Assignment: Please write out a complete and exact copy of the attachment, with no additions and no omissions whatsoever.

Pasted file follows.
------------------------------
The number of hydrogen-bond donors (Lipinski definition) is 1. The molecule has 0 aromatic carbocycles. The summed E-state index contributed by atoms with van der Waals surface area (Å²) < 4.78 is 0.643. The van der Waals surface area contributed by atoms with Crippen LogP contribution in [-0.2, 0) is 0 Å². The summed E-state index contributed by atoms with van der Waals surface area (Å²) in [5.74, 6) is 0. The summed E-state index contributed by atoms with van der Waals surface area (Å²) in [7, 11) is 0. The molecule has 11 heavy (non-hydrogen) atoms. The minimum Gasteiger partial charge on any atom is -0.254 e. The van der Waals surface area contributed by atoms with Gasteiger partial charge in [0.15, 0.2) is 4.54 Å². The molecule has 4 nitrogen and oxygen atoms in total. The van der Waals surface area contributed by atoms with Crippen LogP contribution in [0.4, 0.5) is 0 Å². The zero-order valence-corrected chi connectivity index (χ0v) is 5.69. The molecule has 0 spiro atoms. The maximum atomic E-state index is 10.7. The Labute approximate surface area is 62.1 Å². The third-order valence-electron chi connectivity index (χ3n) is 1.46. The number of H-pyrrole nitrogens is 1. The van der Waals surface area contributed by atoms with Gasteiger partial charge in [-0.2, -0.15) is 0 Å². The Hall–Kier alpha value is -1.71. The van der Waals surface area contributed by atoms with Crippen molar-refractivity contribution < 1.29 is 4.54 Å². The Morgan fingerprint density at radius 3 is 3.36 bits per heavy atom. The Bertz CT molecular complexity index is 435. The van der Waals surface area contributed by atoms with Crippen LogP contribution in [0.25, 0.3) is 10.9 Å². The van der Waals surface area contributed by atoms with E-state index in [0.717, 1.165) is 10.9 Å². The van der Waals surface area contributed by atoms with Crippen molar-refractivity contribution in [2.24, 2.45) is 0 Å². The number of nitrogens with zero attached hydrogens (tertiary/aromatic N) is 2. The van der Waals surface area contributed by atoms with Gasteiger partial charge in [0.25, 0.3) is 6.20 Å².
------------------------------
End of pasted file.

The number of hydrogen-bond donors (Lipinski definition) is 1. The molecule has 0 aromatic carbocycles. The summed E-state index contributed by atoms with van der Waals surface area (Å²) < 4.78 is 0.643. The van der Waals surface area contributed by atoms with Crippen LogP contribution in [-0.2, 0) is 0 Å². The summed E-state index contributed by atoms with van der Waals surface area (Å²) in [5.74, 6) is 0. The summed E-state index contributed by atoms with van der Waals surface area (Å²) in [7, 11) is 0. The molecule has 11 heavy (non-hydrogen) atoms. The minimum Gasteiger partial charge on any atom is -0.254 e. The van der Waals surface area contributed by atoms with Gasteiger partial charge in [0.15, 0.2) is 4.54 Å². The molecule has 4 nitrogen and oxygen atoms in total. The van der Waals surface area contributed by atoms with Crippen LogP contribution in [0.4, 0.5) is 0 Å². The zero-order valence-corrected chi connectivity index (χ0v) is 5.69. The molecule has 0 spiro atoms. The maximum atomic E-state index is 10.7. The Labute approximate surface area is 62.1 Å². The third-order valence-electron chi connectivity index (χ3n) is 1.46. The number of H-pyrrole nitrogens is 1. The van der Waals surface area contributed by atoms with Gasteiger partial charge in [-0.2, -0.15) is 0 Å². The Hall–Kier alpha value is -1.71. The van der Waals surface area contributed by atoms with Crippen molar-refractivity contribution < 1.29 is 4.54 Å². The Morgan fingerprint density at radius 3 is 3.36 bits per heavy atom. The Bertz CT molecular complexity index is 435. The van der Waals surface area contributed by atoms with Crippen LogP contribution in [0.25, 0.3) is 10.9 Å². The van der Waals surface area contributed by atoms with E-state index in [0.717, 1.165) is 10.9 Å². The van der Waals surface area contributed by atoms with Crippen molar-refractivity contribution in [2.24, 2.45) is 0 Å². The number of nitrogens with zero attached hydrogens (tertiary/aromatic N) is 2. The van der Waals surface area contributed by atoms with Gasteiger partial charge in [0.25, 0.3) is 6.20 Å².